A cactus is a member of the plant family Cactaceae, within the order Caryophyllales. The word “cactus” derives, through Latin, from the Ancient Greek (kaktos), a name originally used for a spiny plant whose identity is not certain. Cacti are native to the Americas, ranging from Patagonia in the south to parts of western Canada in the north.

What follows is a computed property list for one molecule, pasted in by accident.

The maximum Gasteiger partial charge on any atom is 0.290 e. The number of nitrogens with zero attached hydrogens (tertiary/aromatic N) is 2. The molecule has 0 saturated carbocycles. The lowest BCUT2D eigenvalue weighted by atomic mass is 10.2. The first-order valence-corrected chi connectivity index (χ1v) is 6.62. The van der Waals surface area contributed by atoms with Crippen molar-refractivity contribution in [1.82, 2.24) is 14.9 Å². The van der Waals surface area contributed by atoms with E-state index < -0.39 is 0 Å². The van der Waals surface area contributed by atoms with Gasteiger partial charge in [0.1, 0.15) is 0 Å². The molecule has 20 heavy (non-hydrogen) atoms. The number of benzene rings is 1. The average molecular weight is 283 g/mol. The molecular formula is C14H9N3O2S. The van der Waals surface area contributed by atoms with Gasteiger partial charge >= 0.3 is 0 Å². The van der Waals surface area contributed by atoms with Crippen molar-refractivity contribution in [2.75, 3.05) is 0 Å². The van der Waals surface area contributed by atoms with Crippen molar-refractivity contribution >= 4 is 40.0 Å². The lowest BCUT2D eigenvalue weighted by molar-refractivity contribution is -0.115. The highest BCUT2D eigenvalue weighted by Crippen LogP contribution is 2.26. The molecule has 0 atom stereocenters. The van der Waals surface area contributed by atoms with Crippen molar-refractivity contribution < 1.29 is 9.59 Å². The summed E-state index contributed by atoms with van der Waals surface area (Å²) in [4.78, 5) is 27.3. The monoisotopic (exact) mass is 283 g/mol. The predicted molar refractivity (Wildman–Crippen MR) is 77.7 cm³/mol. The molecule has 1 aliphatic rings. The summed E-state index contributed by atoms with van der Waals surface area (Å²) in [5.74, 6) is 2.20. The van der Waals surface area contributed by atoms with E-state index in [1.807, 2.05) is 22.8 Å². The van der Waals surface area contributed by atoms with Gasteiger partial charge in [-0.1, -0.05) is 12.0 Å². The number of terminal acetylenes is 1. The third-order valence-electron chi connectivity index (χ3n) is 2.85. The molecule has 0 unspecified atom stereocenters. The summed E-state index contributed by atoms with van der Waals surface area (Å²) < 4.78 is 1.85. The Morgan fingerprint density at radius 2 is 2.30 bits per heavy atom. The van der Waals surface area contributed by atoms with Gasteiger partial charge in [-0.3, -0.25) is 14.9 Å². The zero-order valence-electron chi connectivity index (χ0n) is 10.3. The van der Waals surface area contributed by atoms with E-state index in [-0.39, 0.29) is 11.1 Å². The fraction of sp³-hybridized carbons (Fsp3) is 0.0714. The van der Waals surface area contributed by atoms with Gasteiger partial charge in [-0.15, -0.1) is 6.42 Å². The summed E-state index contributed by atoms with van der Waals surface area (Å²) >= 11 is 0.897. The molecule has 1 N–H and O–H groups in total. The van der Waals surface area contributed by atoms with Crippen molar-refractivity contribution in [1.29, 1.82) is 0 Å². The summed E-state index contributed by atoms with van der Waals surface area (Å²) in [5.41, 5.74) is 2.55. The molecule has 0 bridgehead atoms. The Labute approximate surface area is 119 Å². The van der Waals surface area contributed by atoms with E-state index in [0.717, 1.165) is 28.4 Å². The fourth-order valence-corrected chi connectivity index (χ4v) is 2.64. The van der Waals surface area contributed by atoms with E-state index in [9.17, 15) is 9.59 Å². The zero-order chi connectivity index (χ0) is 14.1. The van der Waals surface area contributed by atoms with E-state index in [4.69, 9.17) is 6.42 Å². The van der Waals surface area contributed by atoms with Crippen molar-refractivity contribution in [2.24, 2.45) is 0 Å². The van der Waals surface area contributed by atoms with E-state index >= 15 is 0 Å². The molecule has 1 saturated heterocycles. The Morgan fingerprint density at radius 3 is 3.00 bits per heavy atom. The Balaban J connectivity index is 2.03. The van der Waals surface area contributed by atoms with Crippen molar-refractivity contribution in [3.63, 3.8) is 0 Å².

Most cacti live in habitats subject to at least some drought. Many live in extremely dry environments. Cacti show many adaptations to conserve water. Most species of cacti have lost true leaves, retaining only spines, which are highly modified leaves. As well as defending against herbivores, spines help prevent water loss by reducing air flow close to the cactus and providing some shade. Cactus spines are produced from specialized structures called areoles, a kind of highly reduced branch. Areoles are an identifying feature of cacti. As well as spines, areoles give rise to flowers, which are usually tubular and multipetaled.